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we would have been able to accept. However, I understand that the Government are prepared to take a gamble on the fact that noble Lords on the Conservative Benches may not wish to insist on the amendment. That is a very dangerous gamble to take.

As I said, if any concession were offered, I would not insist. However, in the light of that complete stonewall from the Government I shall have no option but to ask your Lordships to insist on this important amendment.

Moved, that the House do insist on their Amendment No. 215 to which the Commons have disagreed for the reason numbered 215A.--(Viscount Thurso).

Lord Selkirk of Douglas: My Lords, I listened with great care to the noble Viscount who has just spoken. I believe that there are considerable merits in many of the arguments that he has put forward. I should mention that I am a prospective candidate for the Scottish parliament and also that I support the arguments on the subject put forward by my noble friend Lord Mackay of Ardbrecknish at an earlier stage.

There are two key points involved. The first is that the reduction of MSPs by a substantial number from 129 to about 108 immediately after the creation of the Scottish parliament, or shortly thereafter, will mean a further upheaval and will be an unsettling start. However, there is also a key political point. The average size of constituencies in Edinburgh, for example, is about 51,000, but the average size in the west central belt is about 62,000. Therefore, if the Boundary Commission aims for parity, the Labour Party will effectively bear the brunt of the reforms which take place and the reduction in numbers. It may well be that the present stance of the Labour Front Bench is contrary to the political interests of its own party.

However, I believe that it would be wrong for the Conservative Party to seek to imperil the progress of the Bill at this stage when the House of Commons has rejected this particular amendment by a very large majority and when there has been a referendum result which has, by an overwhelming majority, shown what is believed to be the settled will of the Scots people.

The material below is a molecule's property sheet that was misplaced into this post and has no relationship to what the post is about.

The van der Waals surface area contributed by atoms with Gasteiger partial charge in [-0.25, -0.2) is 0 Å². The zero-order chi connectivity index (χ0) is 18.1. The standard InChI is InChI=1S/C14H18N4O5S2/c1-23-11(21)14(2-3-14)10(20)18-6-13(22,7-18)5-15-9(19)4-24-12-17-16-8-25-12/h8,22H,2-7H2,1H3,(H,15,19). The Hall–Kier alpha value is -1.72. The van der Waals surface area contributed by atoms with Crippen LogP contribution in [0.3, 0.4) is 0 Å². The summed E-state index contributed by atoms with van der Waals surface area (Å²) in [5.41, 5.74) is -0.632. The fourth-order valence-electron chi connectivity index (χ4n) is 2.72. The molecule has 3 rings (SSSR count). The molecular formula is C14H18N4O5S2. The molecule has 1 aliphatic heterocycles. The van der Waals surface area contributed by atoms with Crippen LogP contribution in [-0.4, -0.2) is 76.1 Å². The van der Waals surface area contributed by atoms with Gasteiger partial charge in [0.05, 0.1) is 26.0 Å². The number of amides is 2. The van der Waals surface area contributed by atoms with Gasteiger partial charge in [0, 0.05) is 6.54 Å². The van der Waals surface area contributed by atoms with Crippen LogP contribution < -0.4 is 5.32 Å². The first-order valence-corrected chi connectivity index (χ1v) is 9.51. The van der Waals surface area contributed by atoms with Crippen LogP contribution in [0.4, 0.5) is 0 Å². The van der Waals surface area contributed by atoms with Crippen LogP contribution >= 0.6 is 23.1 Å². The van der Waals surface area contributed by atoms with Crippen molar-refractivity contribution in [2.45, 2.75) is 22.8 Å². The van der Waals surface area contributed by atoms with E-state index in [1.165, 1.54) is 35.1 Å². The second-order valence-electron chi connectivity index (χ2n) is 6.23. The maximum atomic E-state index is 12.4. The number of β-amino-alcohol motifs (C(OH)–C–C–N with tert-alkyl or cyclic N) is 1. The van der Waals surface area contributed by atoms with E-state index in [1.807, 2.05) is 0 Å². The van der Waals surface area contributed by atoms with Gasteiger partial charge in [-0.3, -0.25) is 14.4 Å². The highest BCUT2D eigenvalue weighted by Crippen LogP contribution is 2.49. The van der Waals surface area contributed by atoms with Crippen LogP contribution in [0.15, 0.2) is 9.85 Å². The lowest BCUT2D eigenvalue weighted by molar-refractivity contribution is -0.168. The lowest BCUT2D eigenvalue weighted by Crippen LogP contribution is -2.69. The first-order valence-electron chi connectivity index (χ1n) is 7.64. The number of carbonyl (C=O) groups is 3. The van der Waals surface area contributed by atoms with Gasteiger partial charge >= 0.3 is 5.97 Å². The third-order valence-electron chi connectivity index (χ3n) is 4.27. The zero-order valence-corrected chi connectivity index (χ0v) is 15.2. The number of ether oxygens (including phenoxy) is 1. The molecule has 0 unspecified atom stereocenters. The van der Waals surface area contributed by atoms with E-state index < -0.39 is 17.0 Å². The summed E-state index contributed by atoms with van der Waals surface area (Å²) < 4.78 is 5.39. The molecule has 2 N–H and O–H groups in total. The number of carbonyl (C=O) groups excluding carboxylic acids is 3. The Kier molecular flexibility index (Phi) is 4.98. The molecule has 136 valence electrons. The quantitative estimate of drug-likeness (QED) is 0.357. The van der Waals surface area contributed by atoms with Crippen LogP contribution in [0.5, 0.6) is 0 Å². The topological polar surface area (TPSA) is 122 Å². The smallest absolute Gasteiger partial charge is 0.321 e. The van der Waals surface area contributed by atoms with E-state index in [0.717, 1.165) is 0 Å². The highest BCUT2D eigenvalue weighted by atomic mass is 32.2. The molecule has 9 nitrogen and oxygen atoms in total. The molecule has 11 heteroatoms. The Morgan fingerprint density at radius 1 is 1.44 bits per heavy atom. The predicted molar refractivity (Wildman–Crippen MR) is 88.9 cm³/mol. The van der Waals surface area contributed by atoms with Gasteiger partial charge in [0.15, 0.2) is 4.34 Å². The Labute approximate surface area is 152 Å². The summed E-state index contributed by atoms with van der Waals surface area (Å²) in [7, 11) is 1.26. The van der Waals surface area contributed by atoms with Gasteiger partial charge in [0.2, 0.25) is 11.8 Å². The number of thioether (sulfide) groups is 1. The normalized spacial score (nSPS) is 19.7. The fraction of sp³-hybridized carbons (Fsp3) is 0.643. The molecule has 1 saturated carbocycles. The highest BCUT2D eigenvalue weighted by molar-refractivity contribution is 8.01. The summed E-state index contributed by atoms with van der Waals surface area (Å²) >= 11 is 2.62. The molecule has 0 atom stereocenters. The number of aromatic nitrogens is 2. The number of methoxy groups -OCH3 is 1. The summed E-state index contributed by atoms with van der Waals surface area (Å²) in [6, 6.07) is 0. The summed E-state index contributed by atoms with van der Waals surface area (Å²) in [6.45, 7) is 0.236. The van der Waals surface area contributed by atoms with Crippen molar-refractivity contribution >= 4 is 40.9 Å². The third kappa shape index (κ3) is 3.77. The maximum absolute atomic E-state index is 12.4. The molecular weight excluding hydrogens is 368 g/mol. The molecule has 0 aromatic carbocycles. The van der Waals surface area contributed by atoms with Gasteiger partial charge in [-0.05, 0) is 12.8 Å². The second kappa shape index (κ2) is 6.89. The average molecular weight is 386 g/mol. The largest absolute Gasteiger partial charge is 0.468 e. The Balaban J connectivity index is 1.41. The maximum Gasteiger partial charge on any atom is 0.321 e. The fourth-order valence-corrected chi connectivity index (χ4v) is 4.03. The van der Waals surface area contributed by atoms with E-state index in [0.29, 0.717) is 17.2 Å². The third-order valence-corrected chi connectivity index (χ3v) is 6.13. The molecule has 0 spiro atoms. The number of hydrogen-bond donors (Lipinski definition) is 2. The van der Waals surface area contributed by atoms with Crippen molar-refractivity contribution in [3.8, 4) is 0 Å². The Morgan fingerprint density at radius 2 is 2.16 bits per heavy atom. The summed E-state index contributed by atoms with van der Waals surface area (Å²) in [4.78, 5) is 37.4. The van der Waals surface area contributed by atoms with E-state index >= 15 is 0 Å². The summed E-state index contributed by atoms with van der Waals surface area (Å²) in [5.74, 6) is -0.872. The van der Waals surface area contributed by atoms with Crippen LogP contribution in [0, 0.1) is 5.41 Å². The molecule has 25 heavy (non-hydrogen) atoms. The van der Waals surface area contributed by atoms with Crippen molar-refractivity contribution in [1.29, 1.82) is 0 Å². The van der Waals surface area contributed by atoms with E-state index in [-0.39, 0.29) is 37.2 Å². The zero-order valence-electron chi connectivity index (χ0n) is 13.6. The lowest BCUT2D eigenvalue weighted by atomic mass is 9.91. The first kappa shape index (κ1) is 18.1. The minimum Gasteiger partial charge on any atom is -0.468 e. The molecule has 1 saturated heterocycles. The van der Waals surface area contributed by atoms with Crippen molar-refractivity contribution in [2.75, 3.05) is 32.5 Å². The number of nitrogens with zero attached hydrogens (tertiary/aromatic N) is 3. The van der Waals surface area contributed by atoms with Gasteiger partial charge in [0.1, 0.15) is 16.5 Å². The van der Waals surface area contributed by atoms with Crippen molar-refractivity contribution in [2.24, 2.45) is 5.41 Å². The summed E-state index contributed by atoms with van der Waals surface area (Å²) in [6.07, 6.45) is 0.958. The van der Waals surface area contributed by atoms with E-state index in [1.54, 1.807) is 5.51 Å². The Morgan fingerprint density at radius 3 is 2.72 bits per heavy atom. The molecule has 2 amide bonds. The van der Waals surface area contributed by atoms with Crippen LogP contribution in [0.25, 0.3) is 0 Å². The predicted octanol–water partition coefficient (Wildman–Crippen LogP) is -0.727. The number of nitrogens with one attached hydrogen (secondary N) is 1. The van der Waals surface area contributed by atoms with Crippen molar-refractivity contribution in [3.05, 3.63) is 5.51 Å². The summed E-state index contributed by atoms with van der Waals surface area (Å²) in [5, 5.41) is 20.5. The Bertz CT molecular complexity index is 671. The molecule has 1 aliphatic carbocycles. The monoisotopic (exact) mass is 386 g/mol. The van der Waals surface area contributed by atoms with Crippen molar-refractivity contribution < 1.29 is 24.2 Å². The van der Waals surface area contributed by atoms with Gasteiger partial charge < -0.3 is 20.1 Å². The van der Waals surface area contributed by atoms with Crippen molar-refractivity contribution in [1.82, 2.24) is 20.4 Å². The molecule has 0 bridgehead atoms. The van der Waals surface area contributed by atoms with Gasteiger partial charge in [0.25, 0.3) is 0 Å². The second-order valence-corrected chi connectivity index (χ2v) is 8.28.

The noble Viscount mentioned Blucher at Waterloo. I have to remind him that it was Wellington who, on the eve of the Great Reform Bill, said that he knew when it was necessary to withdraw. Although this Bill has not given rise to the same passions aroused by the Great Reform Bill, I believe that the Conservative Party would be wise to take heed of and follow the good advice of the Duke of Wellington on that occasion.

The Earl of Mar and Kellie: My Lords, it is most disappointing that this issue of the number of MSPs should be our final sticking point in the otherwise welcome and historic Scotland Bill. It is particularly galling that the Government have chosen this path, in the mistaken belief that the people of Scotland want or, worse, need to have the UK connection thrust down their throats. How the Government can believe that this issue of the Union is more important than the ability to carry out successful scrutiny of legislation is beyond comprehension.

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During the earlier stages of this Bill, the need for a second chamber was debated. It was ultimately dismissed on the grounds that the parliament would evolve sufficient stages of scrutiny to cover for its unicameral nature. It was the process of pre-legislative scrutiny that was held up as the solution to concern about depth of scrutiny. There can be no doubt that pre-legislative scrutiny will use up plenty of manpower--or MSP power--as the Select Committees set off to take part in the consultation processes, which, in this UK Parliament, would be thought of as being part of the White Paper stage of a Bill.

As there will be a presiding officer team of four and a Scottish executive of 18--and, no doubt, one or two others--the number of MSPs available for the pre-legislative task will be limited enough; namely, to a maximum of 107 Back-Benchers. That would be severely limited if there were to be only 86 available. The chances of there being a sufficient range of experience and interests becomes doubtful.

Scotland has sought home rule because the people found the old United Kingdom to be dominated by a majority from elsewhere. It appears that this desire to dominate is still deeply embedded in government thinking. It even extends to the advice given by the Cabinet to the BBC about whether we should have United Kingdom or Scottish news at 6 o'clock.

Further, this reduction in MSPs will not mesh in with the welcome electoral reform proposals of my noble friend Lord Jenkins of Hillhead. The two different systems of representation will not mesh together. The Government's insistence on a reduced number of MSPs can also be portrayed as playing into the hands of the SNP, which can certainly offer generous and ample representation in a sovereign parliament. I have to support my noble friend's Motion.